I remember the week I tried to get a therapist. I’d been on antidepressants for three years, and was still struggling with how to function on an everyday level. That week, I was exhausted and panicked, and turned to the internet to find potential therapists to help me cope.
In hindsight, the first phone call wasn’t as disastrous as it seemed at the time. But I still recall the immediate warmth rising to my cheeks with the therapist’s impatience. She charged USD 150 per session, and immediately asked if I could afford that. My voice stammered. She continued, “What would be a good price for you?”
I do not barter a lot, much less with therapists, so as my mouth opened to respond, my voice betrayed me and let out only a small whimper. “Right. I can cut down to 100 a week,” she responded.
There wasn’t a bi-weekly option, and no evening appointments were offered. My health insurance covers up to USD 500 of therapy per year, and adding USD 400 to my monthly bills felt hefty. She sighed and referred me to another therapist who might charge less, but insisted that there’s no chance I could have a bi-weekly option. “That’s not how therapy works. You don’t get results that way.”
I never call her referral.
After an exhausting search, I gave up. Inexpensive services had long waiting lists, and nearby subsidized mental health facilities earned reputations as unfriendly environments for queer folks. My anxiety worsened as I tried to find a therapist who specialized in post-traumatic stress disorder. I decided to steer off-road and journey into self-care, beginning with meditation and writing — but eventually learning to create a video game from scratch.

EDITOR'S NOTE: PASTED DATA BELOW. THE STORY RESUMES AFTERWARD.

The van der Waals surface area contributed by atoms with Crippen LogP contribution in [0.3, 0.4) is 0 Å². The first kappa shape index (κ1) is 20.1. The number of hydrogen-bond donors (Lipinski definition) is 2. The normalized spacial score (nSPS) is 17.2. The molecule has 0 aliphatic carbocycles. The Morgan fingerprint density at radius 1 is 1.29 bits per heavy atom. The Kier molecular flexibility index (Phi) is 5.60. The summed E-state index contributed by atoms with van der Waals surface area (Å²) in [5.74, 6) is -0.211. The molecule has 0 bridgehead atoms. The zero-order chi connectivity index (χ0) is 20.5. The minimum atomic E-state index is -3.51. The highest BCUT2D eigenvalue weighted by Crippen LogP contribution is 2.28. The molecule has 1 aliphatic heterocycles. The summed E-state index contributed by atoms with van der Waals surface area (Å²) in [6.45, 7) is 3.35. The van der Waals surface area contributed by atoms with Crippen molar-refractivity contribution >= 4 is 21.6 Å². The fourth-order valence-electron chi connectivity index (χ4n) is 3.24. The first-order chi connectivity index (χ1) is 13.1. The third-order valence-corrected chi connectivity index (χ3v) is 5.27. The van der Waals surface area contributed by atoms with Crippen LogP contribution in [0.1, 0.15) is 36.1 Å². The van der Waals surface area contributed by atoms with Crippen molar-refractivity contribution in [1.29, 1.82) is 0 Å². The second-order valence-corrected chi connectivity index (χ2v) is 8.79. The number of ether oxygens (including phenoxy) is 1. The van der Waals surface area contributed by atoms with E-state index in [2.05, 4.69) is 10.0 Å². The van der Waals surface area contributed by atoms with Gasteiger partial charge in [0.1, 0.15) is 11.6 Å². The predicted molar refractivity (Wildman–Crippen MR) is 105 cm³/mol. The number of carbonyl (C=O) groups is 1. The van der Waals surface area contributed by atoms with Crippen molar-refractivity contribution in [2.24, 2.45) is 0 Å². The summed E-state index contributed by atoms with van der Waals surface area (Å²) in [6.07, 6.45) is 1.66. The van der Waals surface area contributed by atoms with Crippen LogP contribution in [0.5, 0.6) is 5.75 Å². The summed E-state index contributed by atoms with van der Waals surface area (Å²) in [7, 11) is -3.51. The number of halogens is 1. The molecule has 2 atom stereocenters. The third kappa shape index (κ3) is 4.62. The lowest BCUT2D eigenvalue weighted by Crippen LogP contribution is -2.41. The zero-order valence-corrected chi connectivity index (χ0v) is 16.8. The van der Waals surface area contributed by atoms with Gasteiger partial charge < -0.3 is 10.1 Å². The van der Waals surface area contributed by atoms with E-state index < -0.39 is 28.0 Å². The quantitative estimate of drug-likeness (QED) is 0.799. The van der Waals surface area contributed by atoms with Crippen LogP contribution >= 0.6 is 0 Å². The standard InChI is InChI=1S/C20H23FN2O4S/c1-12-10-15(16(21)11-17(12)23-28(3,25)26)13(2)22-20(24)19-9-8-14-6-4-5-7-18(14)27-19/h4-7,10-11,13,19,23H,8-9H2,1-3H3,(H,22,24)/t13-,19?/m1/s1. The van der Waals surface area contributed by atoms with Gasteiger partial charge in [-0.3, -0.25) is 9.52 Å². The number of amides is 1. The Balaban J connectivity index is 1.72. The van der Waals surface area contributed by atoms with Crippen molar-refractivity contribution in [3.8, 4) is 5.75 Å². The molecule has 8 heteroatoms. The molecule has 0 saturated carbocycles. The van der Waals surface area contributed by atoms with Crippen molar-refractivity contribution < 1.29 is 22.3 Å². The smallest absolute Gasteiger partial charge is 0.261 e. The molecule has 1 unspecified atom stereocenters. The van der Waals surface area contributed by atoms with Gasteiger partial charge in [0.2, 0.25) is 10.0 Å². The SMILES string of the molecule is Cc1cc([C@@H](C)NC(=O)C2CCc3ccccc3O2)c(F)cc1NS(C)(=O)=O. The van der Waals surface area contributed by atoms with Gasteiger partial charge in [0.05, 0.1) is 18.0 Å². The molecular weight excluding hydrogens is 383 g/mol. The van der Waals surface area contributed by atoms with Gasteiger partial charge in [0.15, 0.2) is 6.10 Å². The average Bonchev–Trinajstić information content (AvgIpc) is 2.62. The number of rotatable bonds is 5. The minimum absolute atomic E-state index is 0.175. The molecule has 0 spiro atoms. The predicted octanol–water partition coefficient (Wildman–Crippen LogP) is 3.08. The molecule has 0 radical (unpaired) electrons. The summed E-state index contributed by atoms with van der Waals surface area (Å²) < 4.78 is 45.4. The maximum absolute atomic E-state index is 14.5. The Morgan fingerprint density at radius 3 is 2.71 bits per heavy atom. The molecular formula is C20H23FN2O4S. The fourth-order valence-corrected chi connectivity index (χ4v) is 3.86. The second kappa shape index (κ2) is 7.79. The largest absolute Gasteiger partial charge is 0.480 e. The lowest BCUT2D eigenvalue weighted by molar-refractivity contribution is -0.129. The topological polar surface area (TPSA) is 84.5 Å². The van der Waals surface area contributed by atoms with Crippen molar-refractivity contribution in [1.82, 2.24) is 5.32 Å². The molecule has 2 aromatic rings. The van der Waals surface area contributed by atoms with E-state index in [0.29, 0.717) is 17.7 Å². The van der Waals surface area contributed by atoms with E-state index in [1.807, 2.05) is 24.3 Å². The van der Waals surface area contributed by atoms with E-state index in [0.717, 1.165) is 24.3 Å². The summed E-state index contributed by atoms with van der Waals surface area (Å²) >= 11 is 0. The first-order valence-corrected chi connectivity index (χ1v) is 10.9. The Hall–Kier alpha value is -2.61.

“Healing, for me, is learning to manage the cloud of confusion that comes with having PTSD,” Kevin Snow, a game designer, tells me. His most recent game, “Beneath Floes”, weaves illustrated interactive fiction made through a collaborative partnership with Pinnguaq, a Nunavut-based game and app development studio.
Kevin (and others there) survived abuse from a traumatic childhood, a physical disability sustained from training in the Air Force, and the horrors of being assaulted by the medical hold facility staff. Like me, the group found a way to heal trauma through creating video games, and discovered an audience with which they can relate.
In the empowering world of game making, the creator writes the law, decides how to communicate rules, and controls an environment in which outcomes are meticulously planned. It’s a soothing, yet invigorating craft. Not all games require complex graphics and loud sounds; they can be as simple as connecting stories via hyperlinks, or as complex as a series of equations. They offer an alternative world, with unique characters, choices, and morals to share with those who play them. The craft can also be a communicative exercise — reaching out to others who might relate or benefit from playing the game, as well.
Game design is surprisingly accessible, too. There are several free game-making tools that don’t require a computer science or programming background. Tools like Twine, RenPy, Stencyl, and GameSalad all come with extensive online tutorials, and the assumption that folks using the tools are new to game development.